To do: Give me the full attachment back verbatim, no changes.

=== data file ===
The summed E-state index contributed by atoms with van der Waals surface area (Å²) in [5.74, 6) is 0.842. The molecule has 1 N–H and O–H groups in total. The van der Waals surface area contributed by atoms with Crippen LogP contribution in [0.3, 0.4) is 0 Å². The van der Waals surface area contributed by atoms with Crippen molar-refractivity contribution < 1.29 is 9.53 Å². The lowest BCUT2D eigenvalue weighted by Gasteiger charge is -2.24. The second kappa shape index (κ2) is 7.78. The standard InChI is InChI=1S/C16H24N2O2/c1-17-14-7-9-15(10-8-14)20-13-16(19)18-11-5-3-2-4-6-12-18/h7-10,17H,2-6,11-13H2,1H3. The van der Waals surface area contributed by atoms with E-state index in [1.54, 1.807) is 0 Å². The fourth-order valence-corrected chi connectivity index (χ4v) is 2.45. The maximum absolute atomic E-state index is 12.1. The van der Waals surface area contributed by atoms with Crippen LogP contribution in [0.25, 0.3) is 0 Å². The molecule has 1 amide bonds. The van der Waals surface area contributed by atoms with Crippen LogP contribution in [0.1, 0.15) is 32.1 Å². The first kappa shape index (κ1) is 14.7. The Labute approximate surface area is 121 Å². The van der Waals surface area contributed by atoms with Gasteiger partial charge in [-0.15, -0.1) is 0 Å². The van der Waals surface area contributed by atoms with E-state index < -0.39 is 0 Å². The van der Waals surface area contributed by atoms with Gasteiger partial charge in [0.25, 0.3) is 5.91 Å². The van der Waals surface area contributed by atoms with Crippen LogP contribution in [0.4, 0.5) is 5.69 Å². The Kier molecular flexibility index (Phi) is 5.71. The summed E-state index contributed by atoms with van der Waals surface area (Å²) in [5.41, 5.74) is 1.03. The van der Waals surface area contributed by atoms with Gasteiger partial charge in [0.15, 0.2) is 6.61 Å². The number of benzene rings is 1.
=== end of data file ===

The summed E-state index contributed by atoms with van der Waals surface area (Å²) in [5.74, 6) is 0.842. The molecule has 1 N–H and O–H groups in total. The van der Waals surface area contributed by atoms with Crippen LogP contribution in [0.3, 0.4) is 0 Å². The van der Waals surface area contributed by atoms with Crippen molar-refractivity contribution < 1.29 is 9.53 Å². The lowest BCUT2D eigenvalue weighted by Gasteiger charge is -2.24. The second kappa shape index (κ2) is 7.78. The standard InChI is InChI=1S/C16H24N2O2/c1-17-14-7-9-15(10-8-14)20-13-16(19)18-11-5-3-2-4-6-12-18/h7-10,17H,2-6,11-13H2,1H3. The van der Waals surface area contributed by atoms with E-state index in [1.54, 1.807) is 0 Å². The fourth-order valence-corrected chi connectivity index (χ4v) is 2.45. The maximum absolute atomic E-state index is 12.1. The van der Waals surface area contributed by atoms with Crippen LogP contribution in [0.25, 0.3) is 0 Å². The molecule has 1 amide bonds. The van der Waals surface area contributed by atoms with Crippen LogP contribution in [0.1, 0.15) is 32.1 Å². The first kappa shape index (κ1) is 14.7. The Labute approximate surface area is 121 Å². The van der Waals surface area contributed by atoms with Gasteiger partial charge in [-0.15, -0.1) is 0 Å². The van der Waals surface area contributed by atoms with E-state index < -0.39 is 0 Å². The van der Waals surface area contributed by atoms with Gasteiger partial charge in [0.25, 0.3) is 5.91 Å². The van der Waals surface area contributed by atoms with Crippen LogP contribution in [0.4, 0.5) is 5.69 Å². The Kier molecular flexibility index (Phi) is 5.71. The summed E-state index contributed by atoms with van der Waals surface area (Å²) in [5.41, 5.74) is 1.03. The van der Waals surface area contributed by atoms with Gasteiger partial charge in [0.15, 0.2) is 6.61 Å². The number of benzene rings is 1.